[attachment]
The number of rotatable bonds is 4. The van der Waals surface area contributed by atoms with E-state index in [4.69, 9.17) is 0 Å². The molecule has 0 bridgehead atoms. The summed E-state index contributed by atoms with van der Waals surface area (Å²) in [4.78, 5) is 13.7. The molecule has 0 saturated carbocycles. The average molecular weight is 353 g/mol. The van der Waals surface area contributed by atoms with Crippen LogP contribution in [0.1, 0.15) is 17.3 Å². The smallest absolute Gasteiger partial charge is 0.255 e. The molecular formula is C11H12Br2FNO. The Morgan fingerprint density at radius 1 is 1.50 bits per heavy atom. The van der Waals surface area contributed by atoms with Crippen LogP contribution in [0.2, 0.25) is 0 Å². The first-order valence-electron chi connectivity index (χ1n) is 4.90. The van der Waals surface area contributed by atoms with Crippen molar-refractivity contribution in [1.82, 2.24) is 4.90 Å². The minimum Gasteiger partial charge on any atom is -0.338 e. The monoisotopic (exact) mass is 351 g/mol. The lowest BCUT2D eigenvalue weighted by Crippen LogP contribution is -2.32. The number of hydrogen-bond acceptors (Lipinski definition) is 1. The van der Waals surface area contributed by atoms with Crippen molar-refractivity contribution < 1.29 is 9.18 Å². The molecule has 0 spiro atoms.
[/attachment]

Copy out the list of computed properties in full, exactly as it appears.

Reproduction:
The number of rotatable bonds is 4. The van der Waals surface area contributed by atoms with E-state index in [4.69, 9.17) is 0 Å². The molecule has 0 bridgehead atoms. The summed E-state index contributed by atoms with van der Waals surface area (Å²) in [4.78, 5) is 13.7. The molecule has 0 saturated carbocycles. The average molecular weight is 353 g/mol. The van der Waals surface area contributed by atoms with Crippen LogP contribution in [0.1, 0.15) is 17.3 Å². The smallest absolute Gasteiger partial charge is 0.255 e. The molecular formula is C11H12Br2FNO. The Morgan fingerprint density at radius 1 is 1.50 bits per heavy atom. The van der Waals surface area contributed by atoms with Crippen LogP contribution in [0.2, 0.25) is 0 Å². The first-order valence-electron chi connectivity index (χ1n) is 4.90. The van der Waals surface area contributed by atoms with Crippen molar-refractivity contribution in [1.82, 2.24) is 4.90 Å². The minimum Gasteiger partial charge on any atom is -0.338 e. The monoisotopic (exact) mass is 351 g/mol. The lowest BCUT2D eigenvalue weighted by Crippen LogP contribution is -2.32. The number of hydrogen-bond acceptors (Lipinski definition) is 1. The van der Waals surface area contributed by atoms with Crippen molar-refractivity contribution < 1.29 is 9.18 Å². The molecule has 0 spiro atoms.